Texas Supreme Court Chief Justice Nathan Hecht recently published a letter in the New York Times arguing, “it should take more than 10 minutes to evict someone,” and praising the state’s eviction diversion program, which helped landlords and renters prevent evictions by connecting them with emergency rental assistance during the pandemic.
But now, the state rent relief program is out of money.
Hecht spoke to Houston Public Media about the response to his letter, why we’re seeing crowded eviction courts and whether the Texas Supreme Court will continue to require judges to allow legal aid attorneys in their courts to help low-income tenants.
The following interview has been edited and condensed for length and clarity.
What response have you gotten to your recent letter in the New York Times?
Everybody that’s talked to me has been very positive about it. The diversion programs really work. Texas had probably the best diversion program in the country, for several reasons. And we know that because we spent all the money. We plowed through all the federal money. A lot of states didn’t even try.
But Texas had a really great diversion program for two reasons: One, the landlord sues for eviction and when the notice goes out to the tenant, the court was required to put with the summons information about the diversion program. Of course, some of the landlords didn’t know about it. So when they’re seeing what the court is sending to the tenants, then everybody knows: here’s the number you call, here’s the email, here’s a webpage, this is all you have to do.
And then the second thing, we got the money to the landlord fast. And a third thing we did, which was really an innovation, is a lot of justices of the peace let Legal Aid come in and set up shop in the back of the courtroom.
Unlike some other states, Texas hasn’t had a statewide eviction moratorium since the Texas Supreme Court ended the measure in May 2020. Do you think the court made the right decision not to have a statewide moratorium in effect all this time?
I think it was. It was a hard call. As the weeks wore on, and you kind of got an idea even though it was serious this is what it’s gonna be, then at some point you’ve got to get back to some semblance of order, because the problem is not going to get any better. And people need to start working through solutions. So I thought we did the right thing.
Some courts in the Houston area are seeing a lot of hearings on their dockets, unlike other counties where it’s not as big of an issue. At a Harris County court last week, they had over 130 eviction cases on the morning docket and 130 cases on the afternoon docket. The courtroom was full and they had a line outside of people waiting for their case to be heard. Why are we seeing some courtrooms that are full of people now, when COVID is still spreading?
In mostly the rural areas, the justices of the peace are pretty much caught up on evictions, and they’re not that big of a thing. And the omicron surges vary in different parts of the state. One county may not have as much as another, so they’re doing better. After the delta surge, back at the end of October and the first of November, the courts were kind of like, ‘”okay, this is it, you know, we made it. Let’s press on.” And it’s that way top to bottom — you know what the jail population is in Harris County, they’re having to ship inmates to Louisiana.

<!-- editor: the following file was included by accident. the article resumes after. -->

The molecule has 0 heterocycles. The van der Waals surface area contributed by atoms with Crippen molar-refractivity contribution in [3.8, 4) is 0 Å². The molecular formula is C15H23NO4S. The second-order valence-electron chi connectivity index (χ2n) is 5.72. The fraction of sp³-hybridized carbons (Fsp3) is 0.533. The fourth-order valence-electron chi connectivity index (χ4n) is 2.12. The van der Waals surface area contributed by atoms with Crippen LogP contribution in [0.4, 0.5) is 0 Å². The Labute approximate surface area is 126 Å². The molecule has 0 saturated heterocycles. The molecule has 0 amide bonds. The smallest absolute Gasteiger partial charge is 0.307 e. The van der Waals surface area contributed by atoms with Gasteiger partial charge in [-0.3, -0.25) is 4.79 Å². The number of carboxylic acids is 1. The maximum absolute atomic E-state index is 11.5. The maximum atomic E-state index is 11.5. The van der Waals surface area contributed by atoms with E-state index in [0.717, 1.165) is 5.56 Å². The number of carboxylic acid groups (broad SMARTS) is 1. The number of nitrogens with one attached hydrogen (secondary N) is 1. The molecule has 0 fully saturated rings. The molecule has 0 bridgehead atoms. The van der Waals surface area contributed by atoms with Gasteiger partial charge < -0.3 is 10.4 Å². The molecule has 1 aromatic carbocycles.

And so in places like Houston, there are just going to be a whole lot more cases. We’ve done all we can do — well, no, I take that back — we’ve done a lot, not all we can do, to try to encourage judges to hear these cases remotely. And there are a lot of challenges with that. It’s just a whole lot easier for the judge and the staff to just sit there while the cases march in front of you, and you just handle one after another, than it is to kind of call the next one, call the next one on a Zoom hearing or something.
Even after all this time, we’re still kind of getting used to Zoom. There’s a digital divide that we talk about all the time, where a lot of people who would be in eviction court don’t have any means of accessing a Zoom meeting themselves if they don’t have a smartphone, they don’t have a laptop, and they don’t have any way of getting in. We’re working on trying to set up kiosks. I know legal aid providers are trying to set up places in their offices. We’re trying to figure out how to set up places in courthouses or around courthouses where you don’t have to crowd people in.
So why are there still crowded courtrooms? The judges want to keep up. They don’t want courtrooms to be closed. They don’t want justice to be inaccessible. They want to keep up with their work, and trying to do that and keep people healthy is a real challenge. So I guess, bottom line is we’re working at it, but we’ve got a ways to go.
The Texas Supreme Court has an emergency order that’s still in effect that requires courts to allow representatives from legal aid organizations to be present in the courtroom during eviction hearings, so free attorneys are available if tenants request assistance. That order expires March 1. Do you know yet if there are plans to extend that in either the short term or long term?
The court hasn’t talked about it. Until the last couple of weeks of omicron surge, I think you can tell from the court’s emergency orders, the goal was to get just as solidly going forward as we could by March 1. So the times that we’ve had to put off cases, suspend deadlines and change procedures — we need to get back to standard practice. And we’re kind of targeting March 1 for that. So then what about legal aid in the back (of the courtroom)? I have not heard any criticism of that. I mean, I’m not sure how you would criticize it. So I think having worked as well as it is, I’d be surprised if the court didn’t extend it.